I love Japan, Japanese people. They're a very fanatical race of music heads - do you know whatta I mean? When the Japanese go with something they like, they love it beyond reason. So, yeah I love Japan - the place, the people. We're gonna try and come here more often, maybe every couple of months or something to try and promote the sound better -- they need it.

What’s your take on Chinese music, and what acts do you like in Asia?

I can’t say I’ve heard much of Chinese music.

What attracted to you the Shelter for your one gig in China?

Last time we came to play for Jane (Phreaktion) and had a great time. We’ve been wanting to come back to play for her ever since but timing was never on our side. This year everything worked out so we are looking forward to our show.

What plans do you have for your music in the future?

For me, it’s definitely hard running a label doing all the things that I do, being A&R and everything. It’s so hard getting in the studio. I want to get the label to a certain point so I can take a few months off and work on this album that I have been wanting to do. And with the label, we’re doing two releases a month and we’re re-releasing the old catalogue. We have a DVD with me playing for 30,000 people. I also have a new mix series called Mellow Yellow which is going to come out in January of next year. I also started the sub-labels as well and they are going to feature music from new artists so we can up their profiles before moving them onto Good Looking. So much stuff!

If some of our readers haven’t heard any of your music before, what album should they listen to before they come on Saturday?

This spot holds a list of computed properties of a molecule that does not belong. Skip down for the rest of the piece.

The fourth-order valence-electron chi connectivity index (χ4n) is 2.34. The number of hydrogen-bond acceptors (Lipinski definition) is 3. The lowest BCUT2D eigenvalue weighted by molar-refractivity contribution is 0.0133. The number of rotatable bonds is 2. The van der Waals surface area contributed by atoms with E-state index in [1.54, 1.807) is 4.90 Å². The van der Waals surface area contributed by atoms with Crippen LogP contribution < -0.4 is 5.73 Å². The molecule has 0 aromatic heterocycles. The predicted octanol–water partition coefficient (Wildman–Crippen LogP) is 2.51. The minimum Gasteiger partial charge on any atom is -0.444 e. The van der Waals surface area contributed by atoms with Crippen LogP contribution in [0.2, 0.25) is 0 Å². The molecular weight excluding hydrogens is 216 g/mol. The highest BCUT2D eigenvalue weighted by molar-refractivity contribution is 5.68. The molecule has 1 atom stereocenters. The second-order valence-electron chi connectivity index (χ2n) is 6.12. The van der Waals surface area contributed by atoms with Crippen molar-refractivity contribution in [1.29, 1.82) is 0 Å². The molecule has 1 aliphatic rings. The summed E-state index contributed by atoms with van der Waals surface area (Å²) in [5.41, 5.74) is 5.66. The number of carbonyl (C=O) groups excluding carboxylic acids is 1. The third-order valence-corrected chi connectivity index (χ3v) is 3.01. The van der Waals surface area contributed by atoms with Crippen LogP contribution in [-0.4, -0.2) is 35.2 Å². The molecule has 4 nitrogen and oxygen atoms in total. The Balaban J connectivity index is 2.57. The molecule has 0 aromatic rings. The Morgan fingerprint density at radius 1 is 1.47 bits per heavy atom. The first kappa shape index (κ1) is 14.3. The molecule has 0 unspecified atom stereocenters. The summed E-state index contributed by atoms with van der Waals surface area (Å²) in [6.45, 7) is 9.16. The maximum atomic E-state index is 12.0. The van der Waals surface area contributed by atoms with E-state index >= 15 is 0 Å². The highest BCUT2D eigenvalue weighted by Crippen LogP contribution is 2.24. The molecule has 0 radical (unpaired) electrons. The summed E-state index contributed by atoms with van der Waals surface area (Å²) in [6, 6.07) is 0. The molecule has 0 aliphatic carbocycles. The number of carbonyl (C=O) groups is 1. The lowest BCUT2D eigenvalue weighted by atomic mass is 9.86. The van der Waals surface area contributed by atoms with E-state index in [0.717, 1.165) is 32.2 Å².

The classics include the Logical Progression session series. On a recent one, check out the Fabric live mix I did. With the mix I really wanted to highlight what I’m doing as a DJ. I could’ve sat there with a computer and done what a lot of people do: a computer mix, which is great fun as you can do what you can’t do live. But for me personally, I wanted it to be exactly what I do on a Friday night, strictly dubplates and records. I also wanted to represent people on the mix that I am working with on Good Looking, who I have a strong belief will have some longevity in what they are doing, and are going to be prolific artists in their own right. For me, it doesn’t matter who the artist is, it’s just about good music. That’s been my ethos since day one.

RMB 80. 10pm, 13 March. The Shelter, 5 Yongfu Lu, near Fuxing Lu.



Anonymous's picture

Happy Camper

I flat out cannot wait for this sat. i saw him in 2006 and he was amazing. see you there TALK.

Shanghai in Numbers

30 – The number of years since Shanghai’s economy was larger than Hong Kong’s. Not anymore, though: according to figures from Bloomberg this week, our fair city is US $17.6 billion richer than the southern powerhouse. But as Confucius said, mo’ money, mo’ problems… 

3.54 million – The total number of yuan taken in bribes by disgraced former Putuo district director Cai Zhiqiang and his lackey Yin Kunneng, as revealed in their court cases this week. Cai will serve 14 years, and Yin’s sentence is as yet undecided, although prosecutors are pushing for a minimum of 10 years. The pair obviously failed to read the rules on being corrupt. 

0 – The number of clues that Yao Ming has provided foro where he and his wife plan to have their baby girl, who is due in July. Netizens have been speculating that baby Yao will be born in America, and be ineligible to play basketball for China… a fate that appears to be a foregone conclusion should she be born here.   

-5 – The number of degrees Celsius that we luckless Shanghai folk had to endure for a period this week, along with a brief snowfall. Fear not, frozen friends, a high of 19 degrees is predicted for Friday.  

2000 (and growing fast) –  The membership of the Jing’an Elite Union, a new VIP club for white collar workers that's been particularly popular among migrant workers. The club offers all sorts of fun perks, including shopping discounts, a book club and… free psychological counselling.

- Compiled by Alex Taggart